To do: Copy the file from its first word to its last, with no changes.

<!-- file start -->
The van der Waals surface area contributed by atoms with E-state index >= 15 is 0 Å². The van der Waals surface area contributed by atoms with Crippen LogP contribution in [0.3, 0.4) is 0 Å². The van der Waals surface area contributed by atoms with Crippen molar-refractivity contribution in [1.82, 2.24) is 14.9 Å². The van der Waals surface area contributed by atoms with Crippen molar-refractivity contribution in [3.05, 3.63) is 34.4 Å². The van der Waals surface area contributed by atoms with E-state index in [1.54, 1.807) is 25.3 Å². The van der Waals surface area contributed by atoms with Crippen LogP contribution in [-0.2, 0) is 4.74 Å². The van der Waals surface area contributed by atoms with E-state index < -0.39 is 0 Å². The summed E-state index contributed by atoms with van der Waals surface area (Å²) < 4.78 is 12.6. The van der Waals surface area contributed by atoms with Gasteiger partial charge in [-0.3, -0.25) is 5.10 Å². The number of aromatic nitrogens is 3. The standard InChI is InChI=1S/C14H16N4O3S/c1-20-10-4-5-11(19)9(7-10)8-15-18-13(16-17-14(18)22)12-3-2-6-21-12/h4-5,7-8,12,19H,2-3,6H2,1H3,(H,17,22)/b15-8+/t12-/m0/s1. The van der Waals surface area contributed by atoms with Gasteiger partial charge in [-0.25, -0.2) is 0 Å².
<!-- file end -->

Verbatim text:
The van der Waals surface area contributed by atoms with E-state index >= 15 is 0 Å². The van der Waals surface area contributed by atoms with Crippen LogP contribution in [0.3, 0.4) is 0 Å². The van der Waals surface area contributed by atoms with Crippen molar-refractivity contribution in [1.82, 2.24) is 14.9 Å². The van der Waals surface area contributed by atoms with Crippen molar-refractivity contribution in [3.05, 3.63) is 34.4 Å². The van der Waals surface area contributed by atoms with E-state index in [1.54, 1.807) is 25.3 Å². The van der Waals surface area contributed by atoms with Crippen LogP contribution in [-0.2, 0) is 4.74 Å². The van der Waals surface area contributed by atoms with E-state index < -0.39 is 0 Å². The summed E-state index contributed by atoms with van der Waals surface area (Å²) < 4.78 is 12.6. The van der Waals surface area contributed by atoms with Gasteiger partial charge in [-0.3, -0.25) is 5.10 Å². The number of aromatic nitrogens is 3. The standard InChI is InChI=1S/C14H16N4O3S/c1-20-10-4-5-11(19)9(7-10)8-15-18-13(16-17-14(18)22)12-3-2-6-21-12/h4-5,7-8,12,19H,2-3,6H2,1H3,(H,17,22)/b15-8+/t12-/m0/s1. The van der Waals surface area contributed by atoms with Gasteiger partial charge in [-0.25, -0.2) is 0 Å².